Astronomers have detected water vapor in the atmosphere of a planet that orbits within the habitable zone of its star.
“This is the only planet we know of outside the solar system that [has] the correct temperature to support water, has an atmosphere, and has water in it, making this planet the best candidate for habitability we know of right now,” Angelos Tsiaras told reporters. Tsiaras is an astronomer at University College London (UCL) in the United Kingdom and the lead author of a new paper on the planet.
This is also the first time that water vapor has been detected in the atmosphere of an exoplanet that is not a gas giant. The discovery was published in Nature Astronomy on 11 September.
Habitable, but Maybe Not Hospitable
K2-18b was discovered by way of the Kepler Space Telescope in 2015. A few months later, Björn Benneke, an astrophysicist at the Université de Montréal in Canada who was not involved with this study, used the Hubble Space Telescope to observe the planet passing multiple times in front of its star at infrared wavelengths. This technique measures the chemical fingerprint of a planet’s atmosphere as starlight passes through it. Tsiaras and his team analyzed those data with their own software when Benneke’s data became publicly available.
The team found that water vapor left a strong signature in the planet’s atmospheric spectrum. Of the hypothetical atmospheres that the team tested, “they all fit the data, but they all point to a significant concentration of water,” as well as of hydrogen and helium, explained coauthor Jonathan Tennyson, also at UCL.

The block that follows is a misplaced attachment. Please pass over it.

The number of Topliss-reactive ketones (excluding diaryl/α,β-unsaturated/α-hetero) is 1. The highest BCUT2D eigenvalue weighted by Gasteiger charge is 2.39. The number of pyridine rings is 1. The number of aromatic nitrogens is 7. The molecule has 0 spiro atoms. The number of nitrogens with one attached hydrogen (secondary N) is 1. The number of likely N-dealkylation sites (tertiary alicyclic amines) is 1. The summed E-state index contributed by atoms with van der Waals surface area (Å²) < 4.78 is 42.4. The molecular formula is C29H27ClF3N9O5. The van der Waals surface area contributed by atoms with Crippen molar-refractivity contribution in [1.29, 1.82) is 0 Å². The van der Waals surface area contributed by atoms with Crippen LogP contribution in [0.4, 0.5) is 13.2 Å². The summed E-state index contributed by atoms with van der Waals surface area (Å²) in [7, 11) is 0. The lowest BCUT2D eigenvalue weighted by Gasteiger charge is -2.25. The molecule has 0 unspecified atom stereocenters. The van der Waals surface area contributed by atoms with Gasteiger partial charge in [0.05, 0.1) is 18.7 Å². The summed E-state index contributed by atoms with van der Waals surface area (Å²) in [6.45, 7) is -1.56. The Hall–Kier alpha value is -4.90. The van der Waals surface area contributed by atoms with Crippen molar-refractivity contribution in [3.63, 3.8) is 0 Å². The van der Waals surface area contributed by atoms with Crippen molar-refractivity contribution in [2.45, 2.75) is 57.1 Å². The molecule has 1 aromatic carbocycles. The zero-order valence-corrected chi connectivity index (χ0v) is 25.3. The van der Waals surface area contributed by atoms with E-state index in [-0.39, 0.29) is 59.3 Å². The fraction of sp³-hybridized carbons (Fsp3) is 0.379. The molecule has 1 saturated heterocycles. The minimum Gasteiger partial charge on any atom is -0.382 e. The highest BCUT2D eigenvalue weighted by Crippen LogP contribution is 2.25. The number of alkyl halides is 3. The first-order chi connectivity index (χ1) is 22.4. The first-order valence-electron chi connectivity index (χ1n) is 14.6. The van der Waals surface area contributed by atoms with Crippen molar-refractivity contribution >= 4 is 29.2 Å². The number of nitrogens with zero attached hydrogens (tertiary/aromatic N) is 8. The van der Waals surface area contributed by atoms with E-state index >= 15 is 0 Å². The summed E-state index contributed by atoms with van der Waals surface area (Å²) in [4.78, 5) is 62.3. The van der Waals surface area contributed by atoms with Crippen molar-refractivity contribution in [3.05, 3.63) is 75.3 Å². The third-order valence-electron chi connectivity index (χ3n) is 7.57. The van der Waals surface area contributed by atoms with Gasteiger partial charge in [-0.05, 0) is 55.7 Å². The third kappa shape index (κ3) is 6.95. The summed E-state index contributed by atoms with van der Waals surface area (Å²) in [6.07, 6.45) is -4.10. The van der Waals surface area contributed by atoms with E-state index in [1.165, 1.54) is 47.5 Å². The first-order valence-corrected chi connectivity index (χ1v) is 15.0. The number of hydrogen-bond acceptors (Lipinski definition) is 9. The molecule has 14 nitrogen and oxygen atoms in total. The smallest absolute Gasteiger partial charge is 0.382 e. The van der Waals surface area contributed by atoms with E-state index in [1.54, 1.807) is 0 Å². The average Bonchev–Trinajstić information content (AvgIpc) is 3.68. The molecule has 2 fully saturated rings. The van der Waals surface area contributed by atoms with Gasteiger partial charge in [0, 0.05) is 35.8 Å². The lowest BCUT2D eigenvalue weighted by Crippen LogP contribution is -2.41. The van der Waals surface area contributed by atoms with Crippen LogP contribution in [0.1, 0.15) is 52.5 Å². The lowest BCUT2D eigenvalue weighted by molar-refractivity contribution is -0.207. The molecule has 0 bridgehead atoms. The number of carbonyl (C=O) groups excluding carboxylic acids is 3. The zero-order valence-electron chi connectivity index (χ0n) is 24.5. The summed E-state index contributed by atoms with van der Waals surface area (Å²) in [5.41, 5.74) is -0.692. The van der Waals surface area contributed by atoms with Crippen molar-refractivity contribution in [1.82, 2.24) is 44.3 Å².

Benneke’s team confirmed the detection of water vapor in a paper under review by the Astronomical Journal and also show that water vapor might condense and rain down through K2-18b’s atmosphere.
“It’s super exciting to have a first glimpse into the atmosphere of a planet this small,” exoplanet researcher Laura Kreidberg told Eos. Kreidberg, of the Harvard–Smithsonian Center for Astrophysics in Cambridge, Mass., said that K2-18b might be “more like a mini-Neptune than a super-Earth because it still has some hydrogen in its atmosphere.”
“This planet is not a second Earth,” Tsiaras added, because it’s twice the size and 8 times the mass of Earth. It also orbits a cool red star less than half the size of the Sun.
“Even though it’s in the habitable zone,” Kreidberg said, “it’s very different from the Earth, and it’s not at all clear whether the planet is actually a hospitable environment for life to evolve [in].” Kreidberg was not involved with this study.
“The Limit of What We Can Do”
The atmospheric models suggest that water vapor could make up anywhere from 0.01% to 50% of the atmosphere’s composition. The data are not precise enough to narrow down this range or to detect other molecules the atmosphere might have, the researchers found. “With the current data, we can only detect the existence of an atmosphere and the existence of water,” Tsiaras said.
Thomas Beatty, an exoplanet atmosphere researcher at the University of Arizona in Tucson who was not involved with this research, said that for this system, “this appears to be the limit of what we can do with current facilities. Hubble is an amazing observatory, but…fundamentally, Hubble wasn’t designed to do observations of exoplanet atmospheres.”
Upcoming space-based telescopes “were designed from the ground up” to more precise and accurate atmospheric measurements than is currently possible, Beatty said.
And as for telescopes on the ground, Earth’s humid skies complicate the search for water elsewhere. “Ironically,” Tennyson said, “the less like Earth this is, the easier it’s going to be to do from the ground.”
—Kimberly M. S. Cartier (@AstroKimCartier), Staff Writer